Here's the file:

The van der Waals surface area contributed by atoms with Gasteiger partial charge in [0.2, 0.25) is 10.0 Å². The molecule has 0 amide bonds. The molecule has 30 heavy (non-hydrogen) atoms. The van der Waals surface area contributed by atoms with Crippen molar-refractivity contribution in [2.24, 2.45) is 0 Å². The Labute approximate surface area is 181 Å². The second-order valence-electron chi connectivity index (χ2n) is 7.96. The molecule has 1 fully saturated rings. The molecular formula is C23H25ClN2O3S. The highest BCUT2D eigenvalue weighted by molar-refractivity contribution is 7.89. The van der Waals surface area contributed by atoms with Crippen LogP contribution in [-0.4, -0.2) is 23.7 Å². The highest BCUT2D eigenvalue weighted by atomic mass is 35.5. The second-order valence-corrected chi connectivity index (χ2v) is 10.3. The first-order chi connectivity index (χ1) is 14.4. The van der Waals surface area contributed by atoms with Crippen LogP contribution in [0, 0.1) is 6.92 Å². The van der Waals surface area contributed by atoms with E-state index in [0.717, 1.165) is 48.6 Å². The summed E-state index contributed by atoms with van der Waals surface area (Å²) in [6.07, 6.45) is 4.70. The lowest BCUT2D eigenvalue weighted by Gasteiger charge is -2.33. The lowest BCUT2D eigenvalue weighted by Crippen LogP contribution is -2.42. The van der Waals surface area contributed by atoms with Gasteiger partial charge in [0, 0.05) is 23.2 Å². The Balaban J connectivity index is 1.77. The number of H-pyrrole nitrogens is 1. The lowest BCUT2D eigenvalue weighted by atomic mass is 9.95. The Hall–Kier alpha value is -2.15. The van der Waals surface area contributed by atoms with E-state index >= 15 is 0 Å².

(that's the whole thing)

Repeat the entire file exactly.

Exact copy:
The van der Waals surface area contributed by atoms with Gasteiger partial charge in [0.2, 0.25) is 10.0 Å². The molecule has 0 amide bonds. The molecule has 30 heavy (non-hydrogen) atoms. The van der Waals surface area contributed by atoms with Crippen molar-refractivity contribution in [2.24, 2.45) is 0 Å². The Labute approximate surface area is 181 Å². The second-order valence-electron chi connectivity index (χ2n) is 7.96. The molecule has 1 fully saturated rings. The molecular formula is C23H25ClN2O3S. The highest BCUT2D eigenvalue weighted by molar-refractivity contribution is 7.89. The van der Waals surface area contributed by atoms with Crippen LogP contribution in [-0.4, -0.2) is 23.7 Å². The highest BCUT2D eigenvalue weighted by atomic mass is 35.5. The second-order valence-corrected chi connectivity index (χ2v) is 10.3. The first-order chi connectivity index (χ1) is 14.4. The van der Waals surface area contributed by atoms with Crippen LogP contribution in [0, 0.1) is 6.92 Å². The van der Waals surface area contributed by atoms with E-state index in [0.717, 1.165) is 48.6 Å². The summed E-state index contributed by atoms with van der Waals surface area (Å²) in [6.07, 6.45) is 4.70. The lowest BCUT2D eigenvalue weighted by Gasteiger charge is -2.33. The lowest BCUT2D eigenvalue weighted by Crippen LogP contribution is -2.42. The van der Waals surface area contributed by atoms with Gasteiger partial charge in [0, 0.05) is 23.2 Å². The Balaban J connectivity index is 1.77. The number of H-pyrrole nitrogens is 1. The lowest BCUT2D eigenvalue weighted by atomic mass is 9.95. The Hall–Kier alpha value is -2.15. The van der Waals surface area contributed by atoms with E-state index >= 15 is 0 Å².